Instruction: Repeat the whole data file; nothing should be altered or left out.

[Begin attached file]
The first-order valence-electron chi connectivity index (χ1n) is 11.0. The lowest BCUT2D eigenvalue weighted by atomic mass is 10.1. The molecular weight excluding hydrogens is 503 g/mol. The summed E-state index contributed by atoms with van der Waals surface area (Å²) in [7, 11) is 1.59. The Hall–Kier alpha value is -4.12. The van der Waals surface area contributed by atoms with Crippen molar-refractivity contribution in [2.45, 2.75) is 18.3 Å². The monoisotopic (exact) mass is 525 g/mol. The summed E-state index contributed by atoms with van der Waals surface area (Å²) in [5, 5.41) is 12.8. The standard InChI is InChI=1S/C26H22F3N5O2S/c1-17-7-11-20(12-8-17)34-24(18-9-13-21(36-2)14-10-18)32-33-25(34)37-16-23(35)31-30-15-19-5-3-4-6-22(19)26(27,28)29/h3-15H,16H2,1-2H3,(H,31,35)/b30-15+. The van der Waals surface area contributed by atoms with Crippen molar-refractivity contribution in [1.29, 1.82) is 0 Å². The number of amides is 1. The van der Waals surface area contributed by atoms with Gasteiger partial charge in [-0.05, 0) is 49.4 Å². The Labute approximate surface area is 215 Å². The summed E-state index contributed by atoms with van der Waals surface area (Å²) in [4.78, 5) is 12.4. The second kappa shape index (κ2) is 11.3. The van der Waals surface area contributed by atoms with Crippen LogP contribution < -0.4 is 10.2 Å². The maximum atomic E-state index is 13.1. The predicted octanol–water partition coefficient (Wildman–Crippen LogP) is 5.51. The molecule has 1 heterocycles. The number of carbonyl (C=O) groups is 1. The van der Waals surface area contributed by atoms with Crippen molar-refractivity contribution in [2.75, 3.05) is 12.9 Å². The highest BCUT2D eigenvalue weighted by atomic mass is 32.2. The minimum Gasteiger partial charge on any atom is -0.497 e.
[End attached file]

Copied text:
The first-order valence-electron chi connectivity index (χ1n) is 11.0. The lowest BCUT2D eigenvalue weighted by atomic mass is 10.1. The molecular weight excluding hydrogens is 503 g/mol. The summed E-state index contributed by atoms with van der Waals surface area (Å²) in [7, 11) is 1.59. The Hall–Kier alpha value is -4.12. The van der Waals surface area contributed by atoms with Crippen molar-refractivity contribution in [2.45, 2.75) is 18.3 Å². The monoisotopic (exact) mass is 525 g/mol. The summed E-state index contributed by atoms with van der Waals surface area (Å²) in [5, 5.41) is 12.8. The standard InChI is InChI=1S/C26H22F3N5O2S/c1-17-7-11-20(12-8-17)34-24(18-9-13-21(36-2)14-10-18)32-33-25(34)37-16-23(35)31-30-15-19-5-3-4-6-22(19)26(27,28)29/h3-15H,16H2,1-2H3,(H,31,35)/b30-15+. The van der Waals surface area contributed by atoms with Crippen molar-refractivity contribution in [1.29, 1.82) is 0 Å². The number of amides is 1. The van der Waals surface area contributed by atoms with Gasteiger partial charge in [-0.05, 0) is 49.4 Å². The Labute approximate surface area is 215 Å². The summed E-state index contributed by atoms with van der Waals surface area (Å²) in [4.78, 5) is 12.4. The second kappa shape index (κ2) is 11.3. The van der Waals surface area contributed by atoms with Crippen LogP contribution < -0.4 is 10.2 Å². The maximum atomic E-state index is 13.1. The predicted octanol–water partition coefficient (Wildman–Crippen LogP) is 5.51. The molecule has 1 heterocycles. The number of carbonyl (C=O) groups is 1. The van der Waals surface area contributed by atoms with Crippen molar-refractivity contribution in [2.75, 3.05) is 12.9 Å². The highest BCUT2D eigenvalue weighted by atomic mass is 32.2. The minimum Gasteiger partial charge on any atom is -0.497 e.